- Speak directly to the person rather than through a companion or sign language interpreter.
- Do not assume a person with a physical disability is either hard of hearing or has a cognitive disability. Speaking louder is not typically necessary or more helpful.
- When meeting a person with a visual disability, always identify yourself and others who may be with you. When conversing in a group, remember to identify the person to whom you are speaking.
- Treat adults as adults. Address people who have disabilities by their first names only when extending the same familiarity to all others.
- Listen attentively when you are speaking with a person who has difficulty speaking. Be patient and wait for the person to finish, rather than correcting or speaking for the person. If necessary, ask short questions that require short answers, a nod or shake of the head. Never pretend to understand if you are having difficulty doing so. Instead, repeat what you have understood and allow the person to respond. Their response may clue you in and guide your understanding.
People without disabilities can serve as “Allies” to promote inclusion, and combat the marginalization. Ally examples include:
- Do not encourage stereotypical jokes by laughing
- Point out rude behaviors
- Address accessibility and provide accommodations. If teaching a class or workshop, provide a written statement on syllabus or introduction of course.
Dr. GS: Many disabilities are not easily noticeable on the outside. Individuals might live with a mental illness, such as schizophrenia, or a brain trauma that isn’t noticeable at first. Deaf people can appear like the hearing. What are the unique concerns of those whose disabilities do not appear obvious?
Dr. JG: Individuals with hidden disabilities have an added burden of “Do I or Don’t I?” Do they disclose to others about their disability? Why bring it up and run the risk of being treated differently? In the workplace, why jeopardize not being hired due to long-standing societal attitudes/beliefs towards disability?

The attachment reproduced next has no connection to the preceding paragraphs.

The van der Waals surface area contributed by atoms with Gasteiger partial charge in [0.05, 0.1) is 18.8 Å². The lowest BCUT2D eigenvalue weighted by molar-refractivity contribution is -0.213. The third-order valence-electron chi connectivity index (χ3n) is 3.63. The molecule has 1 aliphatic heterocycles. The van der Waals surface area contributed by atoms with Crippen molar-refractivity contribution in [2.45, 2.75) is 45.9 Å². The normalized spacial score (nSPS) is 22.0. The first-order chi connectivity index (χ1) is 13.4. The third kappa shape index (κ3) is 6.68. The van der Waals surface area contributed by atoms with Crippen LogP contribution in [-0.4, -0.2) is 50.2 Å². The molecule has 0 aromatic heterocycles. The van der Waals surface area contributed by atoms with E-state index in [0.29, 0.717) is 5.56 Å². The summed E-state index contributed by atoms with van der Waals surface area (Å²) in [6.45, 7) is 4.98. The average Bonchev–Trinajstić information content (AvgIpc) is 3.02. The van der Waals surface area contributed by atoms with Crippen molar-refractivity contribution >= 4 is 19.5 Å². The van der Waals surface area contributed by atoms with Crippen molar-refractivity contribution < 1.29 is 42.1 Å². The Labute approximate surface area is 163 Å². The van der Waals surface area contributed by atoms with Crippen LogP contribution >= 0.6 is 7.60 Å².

In some environments the individual may pass – presumed by others as a person without a disability. This may seem to be a good thing. Yet, for example – a person with Bi-polar Disorder may become overworked, triggering a manic episode and exhibiting behavior that is inappropriate in the workplace. Without their manager’s awareness of the disability, termination of employment may be immediate. However, if aware, the manager can provide accommodations to minimize triggers. AND, may be cognizant of behaviors that indicate a manic episode is starting to develop, discussing concerns and providing accommodations before adverse actions (suspension/termination) are necessary.
Dr. GS: What are the unique concerns of those with a visible disability, such as a double amputee?
Dr. JG: People with readily identifiable disabilities are continuously forced to deal with societal attitudes placed upon them. Stares, along with the overt and covert questioning of their intelligence often happen daily.
Dr. GS: That must feel so frustrating to be seen as less intelligent, simply because of some sort of limitation. You make some terrific points, Dr. Gibson. Thank you so much for this interview!
Readers, please like and subscribe to get Part III, the final piece of my interview with Dr. Gibson. Share this post with those you think might find it helpful, and please add your comments. We love to hear them!
Jennifer Gibson, Ph.D. is a Clinical Psychologist, adjunct professor, researcher, writer, international speaker, and workshop presenter. For the past 30 years, she has worked as a therapist, administrator, educator, research associate and writer. She was staff psychologist of the Counseling Center and assistant director of Disability Services Center with the University of California, Irvine. Later, she became director of Students with Disabilities Services at the University of California, Davis. She is the author of more than fifteen professional articles and book chapters highlighting the Gibson Disability Identity Development Model. The most recent, Disability Identity Development of People with Low Vision or are Blind published in the October 2018 edition of the Journal of Education and Development highlights research implementing the Gibson Identity Development Model and Scale.
She is the proud mother of an adult son and an adult step-daughter, and the proud grandmother of two. For more information, see her website: www.disabilitypsychology.com.